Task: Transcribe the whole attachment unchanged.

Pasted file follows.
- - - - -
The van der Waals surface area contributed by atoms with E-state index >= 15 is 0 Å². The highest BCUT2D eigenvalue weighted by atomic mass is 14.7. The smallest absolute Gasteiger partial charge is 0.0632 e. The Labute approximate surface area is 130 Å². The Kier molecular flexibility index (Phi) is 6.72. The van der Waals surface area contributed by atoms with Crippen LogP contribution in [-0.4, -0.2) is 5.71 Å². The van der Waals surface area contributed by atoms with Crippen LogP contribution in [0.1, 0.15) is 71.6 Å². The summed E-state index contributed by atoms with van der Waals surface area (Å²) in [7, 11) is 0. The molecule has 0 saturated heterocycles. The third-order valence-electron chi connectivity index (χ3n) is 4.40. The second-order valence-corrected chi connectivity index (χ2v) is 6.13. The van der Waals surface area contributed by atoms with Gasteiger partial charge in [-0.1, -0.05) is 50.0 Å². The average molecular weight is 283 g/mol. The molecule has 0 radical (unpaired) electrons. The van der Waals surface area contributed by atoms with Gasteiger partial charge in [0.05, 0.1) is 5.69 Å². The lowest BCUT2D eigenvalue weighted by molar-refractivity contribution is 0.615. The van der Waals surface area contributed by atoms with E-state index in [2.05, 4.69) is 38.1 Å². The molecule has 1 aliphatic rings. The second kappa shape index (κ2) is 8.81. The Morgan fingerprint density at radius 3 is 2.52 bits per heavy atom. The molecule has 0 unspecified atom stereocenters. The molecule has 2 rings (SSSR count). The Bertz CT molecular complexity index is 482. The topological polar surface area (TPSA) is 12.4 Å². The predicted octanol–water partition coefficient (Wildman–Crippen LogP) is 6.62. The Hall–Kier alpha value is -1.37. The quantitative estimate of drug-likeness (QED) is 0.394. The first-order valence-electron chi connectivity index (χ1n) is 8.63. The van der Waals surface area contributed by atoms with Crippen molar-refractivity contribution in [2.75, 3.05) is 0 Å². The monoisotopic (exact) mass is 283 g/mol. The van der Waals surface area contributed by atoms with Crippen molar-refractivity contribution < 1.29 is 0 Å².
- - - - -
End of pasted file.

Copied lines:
The van der Waals surface area contributed by atoms with E-state index >= 15 is 0 Å². The highest BCUT2D eigenvalue weighted by atomic mass is 14.7. The smallest absolute Gasteiger partial charge is 0.0632 e. The Labute approximate surface area is 130 Å². The Kier molecular flexibility index (Phi) is 6.72. The van der Waals surface area contributed by atoms with Crippen LogP contribution in [-0.4, -0.2) is 5.71 Å². The van der Waals surface area contributed by atoms with Crippen LogP contribution in [0.1, 0.15) is 71.6 Å². The summed E-state index contributed by atoms with van der Waals surface area (Å²) in [7, 11) is 0. The molecule has 0 saturated heterocycles. The third-order valence-electron chi connectivity index (χ3n) is 4.40. The second-order valence-corrected chi connectivity index (χ2v) is 6.13. The van der Waals surface area contributed by atoms with Gasteiger partial charge in [-0.1, -0.05) is 50.0 Å². The average molecular weight is 283 g/mol. The molecule has 0 radical (unpaired) electrons. The van der Waals surface area contributed by atoms with Gasteiger partial charge in [0.05, 0.1) is 5.69 Å². The lowest BCUT2D eigenvalue weighted by molar-refractivity contribution is 0.615. The van der Waals surface area contributed by atoms with E-state index in [2.05, 4.69) is 38.1 Å². The molecule has 1 aliphatic rings. The second kappa shape index (κ2) is 8.81. The Morgan fingerprint density at radius 3 is 2.52 bits per heavy atom. The molecule has 0 unspecified atom stereocenters. The molecule has 2 rings (SSSR count). The Bertz CT molecular complexity index is 482. The topological polar surface area (TPSA) is 12.4 Å². The predicted octanol–water partition coefficient (Wildman–Crippen LogP) is 6.62. The Hall–Kier alpha value is -1.37. The quantitative estimate of drug-likeness (QED) is 0.394. The first-order valence-electron chi connectivity index (χ1n) is 8.63. The van der Waals surface area contributed by atoms with Crippen molar-refractivity contribution in [2.75, 3.05) is 0 Å². The monoisotopic (exact) mass is 283 g/mol. The van der Waals surface area contributed by atoms with Crippen molar-refractivity contribution < 1.29 is 0 Å².